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MTTC FINDING PHALANX FIX 

 Failure of a small cam pin can cause significant damage to the Phalanx  ammunition handling system. MTTC is  working with the Navy and the original equipment manufacturer to re-design a more robust pin.

 

February 12, 2001; Louisville, Kentucky:  There are currently 320 Phalanx Close-In Weapons Systems in the U.S. Navy fleet.   It is a complex system for countering low flying anti-ship cruise missiles and small surface craft.  Phalanx uses a 20mm Gatling gun firing 3000 to 4500 rounds per minute. The M61A1 gun system that is used was adapted from the existing gun used in fighter aircraft. As a result, it was not designed to withstand the exposed environment seen on surface ship installations. The very high rate of fire requires a very complex ammunition handling system (AHS) with many moving parts, all of which have to be precisely timed. For these reasons, the AHS has been one of the high failure items in Phalanx. To make matter worse, when a single part fails in operation, it often leads to cascading failures in other parts of the AHS. The cost of replacement parts can easily exceed tens of thousands of dollars.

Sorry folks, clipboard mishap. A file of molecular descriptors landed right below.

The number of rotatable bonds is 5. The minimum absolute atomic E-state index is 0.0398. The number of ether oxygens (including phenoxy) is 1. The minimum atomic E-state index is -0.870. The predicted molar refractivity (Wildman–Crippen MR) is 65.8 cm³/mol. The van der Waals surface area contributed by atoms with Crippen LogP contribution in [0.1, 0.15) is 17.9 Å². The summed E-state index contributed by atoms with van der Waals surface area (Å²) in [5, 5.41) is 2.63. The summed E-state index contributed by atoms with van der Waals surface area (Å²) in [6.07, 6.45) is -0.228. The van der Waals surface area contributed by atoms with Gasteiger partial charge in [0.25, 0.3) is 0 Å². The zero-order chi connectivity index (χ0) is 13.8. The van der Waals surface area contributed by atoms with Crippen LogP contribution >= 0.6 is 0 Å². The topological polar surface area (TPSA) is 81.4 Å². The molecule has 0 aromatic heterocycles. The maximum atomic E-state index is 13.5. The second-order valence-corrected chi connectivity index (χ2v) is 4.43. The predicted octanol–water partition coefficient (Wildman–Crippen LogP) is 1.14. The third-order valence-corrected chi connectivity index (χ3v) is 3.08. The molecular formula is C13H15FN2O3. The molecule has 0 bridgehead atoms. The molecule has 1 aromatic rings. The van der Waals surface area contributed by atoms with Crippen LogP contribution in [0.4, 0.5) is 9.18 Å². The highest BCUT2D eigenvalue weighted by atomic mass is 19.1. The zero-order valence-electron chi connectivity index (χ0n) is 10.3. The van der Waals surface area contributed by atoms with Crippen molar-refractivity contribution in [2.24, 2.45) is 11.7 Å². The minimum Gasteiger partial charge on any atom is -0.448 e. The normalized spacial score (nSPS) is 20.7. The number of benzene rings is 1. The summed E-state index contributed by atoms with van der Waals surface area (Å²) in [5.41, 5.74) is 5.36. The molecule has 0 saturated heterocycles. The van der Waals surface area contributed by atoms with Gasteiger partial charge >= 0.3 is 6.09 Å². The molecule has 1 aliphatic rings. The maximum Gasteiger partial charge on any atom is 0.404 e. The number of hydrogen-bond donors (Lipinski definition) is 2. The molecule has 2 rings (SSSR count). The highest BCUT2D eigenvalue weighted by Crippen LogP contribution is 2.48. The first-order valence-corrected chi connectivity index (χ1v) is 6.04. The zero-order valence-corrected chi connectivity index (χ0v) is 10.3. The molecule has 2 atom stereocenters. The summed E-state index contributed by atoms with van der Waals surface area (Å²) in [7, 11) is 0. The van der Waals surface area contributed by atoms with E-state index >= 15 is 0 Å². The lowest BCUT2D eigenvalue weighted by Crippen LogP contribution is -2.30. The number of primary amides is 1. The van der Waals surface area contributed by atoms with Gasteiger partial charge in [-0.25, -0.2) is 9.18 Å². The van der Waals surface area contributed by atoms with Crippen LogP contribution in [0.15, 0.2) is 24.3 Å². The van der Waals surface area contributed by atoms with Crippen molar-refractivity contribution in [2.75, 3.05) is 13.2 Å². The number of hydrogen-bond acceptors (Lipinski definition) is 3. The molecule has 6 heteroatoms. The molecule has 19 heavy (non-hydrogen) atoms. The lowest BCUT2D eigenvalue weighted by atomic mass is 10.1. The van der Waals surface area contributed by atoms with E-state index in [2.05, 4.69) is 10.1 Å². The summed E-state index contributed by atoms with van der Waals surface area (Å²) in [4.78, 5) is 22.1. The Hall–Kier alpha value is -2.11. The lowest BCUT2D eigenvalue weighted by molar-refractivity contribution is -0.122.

One of the primary root causes of AHS destruction is the failure of the Actuator Cam Pin. Until recently, the only way to reduce the Cam Pin failure rate was to exercise the AHS and religiously perform preventive maintenance. Even with careful maintenance, the fleet continues to experience at least 10 major AHS failures a year. The very small Cam Pin (3" long, 1/2" diameter) requires a redesign to enable more robust operation. It must be alternate and interchangeable with the existing pin to enable a low cost fleet introduction.

 

MTTC is working with the Phalanx In-service Engineering Agent at the Naval Surface Warfare Center, Port Hueneme Division, Louisville to have the original equipment manufacturer, GDAS/Burlington VT, to redesign the cam pin and produce several prototype parts that can be used in system testing.

 

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